Where Great Songs Originate
From Dante to Dylan, from you and me – there’s a bigger question.
Starting with the wave of singer-songwriters that shook society in the 1960s, many still ponder where all great songs originate. Some say they come from the soul, referencing Bob Dylan.
While Dylan never actually made that claim, he did reference it in the now classic, “Tangled Up in Blue.” One of the song’s characters refers to a book of poems from the thirteenth century. Dylan wrote:
And every one of them words rang true
And glowed like burnin’ coal
Pourin’ off of every page
Like it was written in my soul from me to you.
Not surprisingly, from an early age Dylan read a lot of poetry and other works of love and fiction. Born Robert Zimmerman, he took his pen name from the poet Dylan Thomas. The Bob Dylan line referenced above apparently refers to the Italian poet Dante and his famous Divine Comedy. Decades later, in 2016, Dylan would be awarded a Nobel Prize in Literature.
We all have music hardwired in our brains from before birth. We might say, therefore, that our songs actually descend from our earliest ancestors. Unfortunately, the background noise of today’s society often impedes the flow of our natural artistic talents. As Oliver Wendell Holmes, Sr., poet, physician, professor, and scholar, said, “Alas for those that never sing but die with all their music in them.”
Even before language, humans sang storytelling songs of significant meaning. These stories were communicated through music’s powerful poetic influence on body language, including vocal variations, gait, and facial expressions.
It was not our music or storytelling communication that distinguished us from other animals, as these were traits we shared with other living creatures. But as language evolved a distinguishing natural feature of being human was the addition of more detailed meanings through lyrics. Many a song goes beyond its lyrics; even the same words of a song can, and are, interpreted differently. This is much like how the same painting can invoke various meanings, helping to bring out our individuality.
Even more significant is that language developed something distinctive in the human brain: fiction. This led to the capacity to take artistic license, to fib, keep secrets, or use expanding imagination to make up any twist in a story we wish. We became a species of dreamers expressed in all the expanding arts. This continuum of human creativity paralleled brain development, one that began in our early ancestors and continues today.
A similar parallel is observed throughout our own lifetimes. As children we are all artists from the earliest age, gradually maturing with the brain’s creative endeavors incorporating all that is within us to personalize artistic expression.
A healthy, active, creative brain turns out innovative, avant-garde storylines and tales that we hear, see, and feel from our lives and our art.
So, the brain is the source of our songs. Yet, even if they come from the supernatural, the feeling of a song must still be translated to musical components in the mind, with influence by conscious and subconscious memories that attach meaning and prose. Psychiatrist Carl Jung might simply say that artistic expressions are expressions of our multiple personalities. In short, our songs are us.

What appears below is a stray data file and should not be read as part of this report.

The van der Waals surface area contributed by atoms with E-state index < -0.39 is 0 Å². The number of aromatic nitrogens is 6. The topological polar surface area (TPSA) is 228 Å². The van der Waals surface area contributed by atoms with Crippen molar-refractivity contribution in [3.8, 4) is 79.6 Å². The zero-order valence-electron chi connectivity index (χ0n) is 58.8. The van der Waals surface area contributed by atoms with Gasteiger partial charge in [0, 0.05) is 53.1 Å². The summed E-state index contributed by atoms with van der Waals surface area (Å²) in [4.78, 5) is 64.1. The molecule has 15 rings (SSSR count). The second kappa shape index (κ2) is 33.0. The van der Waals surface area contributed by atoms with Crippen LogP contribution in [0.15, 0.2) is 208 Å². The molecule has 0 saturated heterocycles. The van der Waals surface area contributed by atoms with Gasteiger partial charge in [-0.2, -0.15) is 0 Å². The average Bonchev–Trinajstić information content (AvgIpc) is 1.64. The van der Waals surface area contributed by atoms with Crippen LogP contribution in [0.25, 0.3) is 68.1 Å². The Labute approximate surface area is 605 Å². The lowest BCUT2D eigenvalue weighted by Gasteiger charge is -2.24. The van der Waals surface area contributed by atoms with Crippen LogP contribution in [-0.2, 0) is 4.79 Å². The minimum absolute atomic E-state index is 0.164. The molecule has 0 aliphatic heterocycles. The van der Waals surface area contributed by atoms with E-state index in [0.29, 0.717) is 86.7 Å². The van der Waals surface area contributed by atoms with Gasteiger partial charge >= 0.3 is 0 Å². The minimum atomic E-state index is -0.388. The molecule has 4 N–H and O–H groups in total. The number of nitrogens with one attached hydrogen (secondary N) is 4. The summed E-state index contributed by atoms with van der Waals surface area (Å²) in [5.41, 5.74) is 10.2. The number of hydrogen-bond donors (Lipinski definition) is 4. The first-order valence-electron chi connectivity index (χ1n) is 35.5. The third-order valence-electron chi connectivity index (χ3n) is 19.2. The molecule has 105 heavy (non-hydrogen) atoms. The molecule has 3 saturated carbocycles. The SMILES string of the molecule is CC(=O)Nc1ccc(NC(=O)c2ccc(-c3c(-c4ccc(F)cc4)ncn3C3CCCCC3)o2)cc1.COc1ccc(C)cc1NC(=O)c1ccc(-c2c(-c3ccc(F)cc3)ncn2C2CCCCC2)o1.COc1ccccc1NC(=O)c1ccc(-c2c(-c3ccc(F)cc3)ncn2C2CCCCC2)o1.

All this also begs the bigger question. A grander notion, broader and more holistic. What is the origin of art?
First to clarify: our art is us. The holistic feature across all the arts is that it is one. Despite the obvious technical or physical differences, we can feel the same emotional intensity from all forms: from poem to lyric to symphony to painting to sculpture. We can even measure the brain waves shifting into an alpha state upon exposure to art. It’s the rhyming sounds, the melodic repetition, the wordless notes of symphonic story, the harmonic flow of paint on canvas, a chunk of marble coming to life. It all invokes a special feeling unique to us, packaged up in our brain awaiting to be released.
This should keep us from differentiating between poetry and lyrics, painting or musical styles, and other academic features that can distract us from the love of art. And more importantly, part of this amazing human journey is that our art comes from the freedom of our own special feelings. Such features of the human brain, the good, the bad, the in-between, each creative face we feel, is represented by art.
A vital feeling connected with art is passion. It drives creativity. Passion urges our brains to be better humans, to keep on keepin’ on. We were artists for millions of years, both consumers and creators. In modern society, however, too few make the claim. Artistic passion is often repressed; de-emphasized in education and business, no longer a classless endeavor.
To be without the full spectrum of our art is to not yet be whole, as Holmes may have inferred. Too many never experience the passion, the special creative features and feel for the art already within us, that could allow the freedom to feed all human creativity.